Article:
Individual totemism is widely disseminated. It is found not only among the tribes of hunters and harvesters but also among farmers and herdsmen. Individual totemism is especially emphasized among the Australian Aborigines.
2. SOME EXAMPLES OF TOTEMISM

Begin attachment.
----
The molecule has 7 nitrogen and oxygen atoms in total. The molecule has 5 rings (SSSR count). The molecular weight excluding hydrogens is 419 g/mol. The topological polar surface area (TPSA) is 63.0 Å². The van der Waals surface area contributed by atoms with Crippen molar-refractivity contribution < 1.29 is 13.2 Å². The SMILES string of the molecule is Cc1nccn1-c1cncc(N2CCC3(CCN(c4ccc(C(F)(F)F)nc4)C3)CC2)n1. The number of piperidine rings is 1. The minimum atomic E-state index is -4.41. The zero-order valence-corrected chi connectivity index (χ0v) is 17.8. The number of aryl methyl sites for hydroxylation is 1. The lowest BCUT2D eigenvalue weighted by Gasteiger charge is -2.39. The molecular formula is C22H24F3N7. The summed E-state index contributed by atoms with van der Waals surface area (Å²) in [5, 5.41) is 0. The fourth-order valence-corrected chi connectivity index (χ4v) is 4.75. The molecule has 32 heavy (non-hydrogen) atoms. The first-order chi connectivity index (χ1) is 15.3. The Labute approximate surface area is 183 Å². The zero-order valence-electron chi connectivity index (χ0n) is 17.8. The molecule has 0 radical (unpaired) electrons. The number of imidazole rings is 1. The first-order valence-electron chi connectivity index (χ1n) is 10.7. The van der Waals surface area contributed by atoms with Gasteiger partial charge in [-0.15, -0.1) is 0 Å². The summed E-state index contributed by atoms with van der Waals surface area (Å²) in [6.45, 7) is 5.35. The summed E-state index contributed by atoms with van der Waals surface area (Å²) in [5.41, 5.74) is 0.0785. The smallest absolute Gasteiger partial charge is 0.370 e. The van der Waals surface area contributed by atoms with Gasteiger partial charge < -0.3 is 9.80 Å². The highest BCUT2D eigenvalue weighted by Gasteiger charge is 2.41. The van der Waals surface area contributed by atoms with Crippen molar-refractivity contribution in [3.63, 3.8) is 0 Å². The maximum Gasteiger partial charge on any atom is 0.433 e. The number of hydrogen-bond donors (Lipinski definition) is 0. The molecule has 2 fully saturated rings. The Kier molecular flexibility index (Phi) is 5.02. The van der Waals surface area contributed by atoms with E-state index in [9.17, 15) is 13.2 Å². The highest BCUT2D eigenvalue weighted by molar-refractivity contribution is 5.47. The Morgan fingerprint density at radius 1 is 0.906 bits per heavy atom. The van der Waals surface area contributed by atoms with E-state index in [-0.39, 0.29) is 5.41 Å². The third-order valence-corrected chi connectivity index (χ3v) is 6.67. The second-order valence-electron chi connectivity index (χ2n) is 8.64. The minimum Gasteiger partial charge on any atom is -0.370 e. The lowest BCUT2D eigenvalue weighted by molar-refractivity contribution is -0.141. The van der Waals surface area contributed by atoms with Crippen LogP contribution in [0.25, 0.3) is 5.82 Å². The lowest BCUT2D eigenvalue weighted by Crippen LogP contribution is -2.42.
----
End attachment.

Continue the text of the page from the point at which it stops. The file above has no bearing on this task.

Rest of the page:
(New South Wales, Australia) Totem clans are divided among two subgroups and corresponding matrilineal moieties. The group totem, named “flesh,” is transmitted from the mother. In contrast to this, individual totems belong only to the medicine men and are passed on patrilineally. Such an individual totem is named bala, “spirit companion,” or jarawaijewa, “the meat (totem) that is within him.” There is a strict prohibition against eating the totem. Breach of the taboo carries with it sickness or death. It is said: “To eat your jarawaijewa is the same as if you were to eat your very own flesh or that of your father.” The medicine man identifies himself with his personal totem. Every offense or injury against the totem has its automatic effect upon the man who commits it. It is a duty of the totem to guard the ritualist and the medicine man while he is asleep. In the case of danger or the arrival of strangers, the animal goes back into the body of the medicine man and informs him. After the death of the medicine man, the animal stands watch as a bright flickering light near the grave. The individual totem is also a helper of the medicine man. The medicine man emits the totem in his sleep or in a trance so that it can collect information for him. Finally, black magic (sorcery) is also practiced by the medicine man; by singing, for instance, the medicine man sends out his totem. To kill an enemy, the totem enters the chest of the enemy and devours his viscera. The transmission of the individual totem to novices is done through the father or the grandfather who, of course, himself is also a medicine man. While the candidate lies on his back, the totem is “sung into” him. The blood relative who is transmitting the totem takes a small animal and places it on the chest of the youngster. During the singing, the animal supposedly sinks slowly into his body and finally disappears into it. The candidate is then instructed on how he has to treat the animal that is his comrade, and he is further instructed in song and the ritual concentration that is necessary to dispatch the totem from his body. (see also dietary law, passage rite)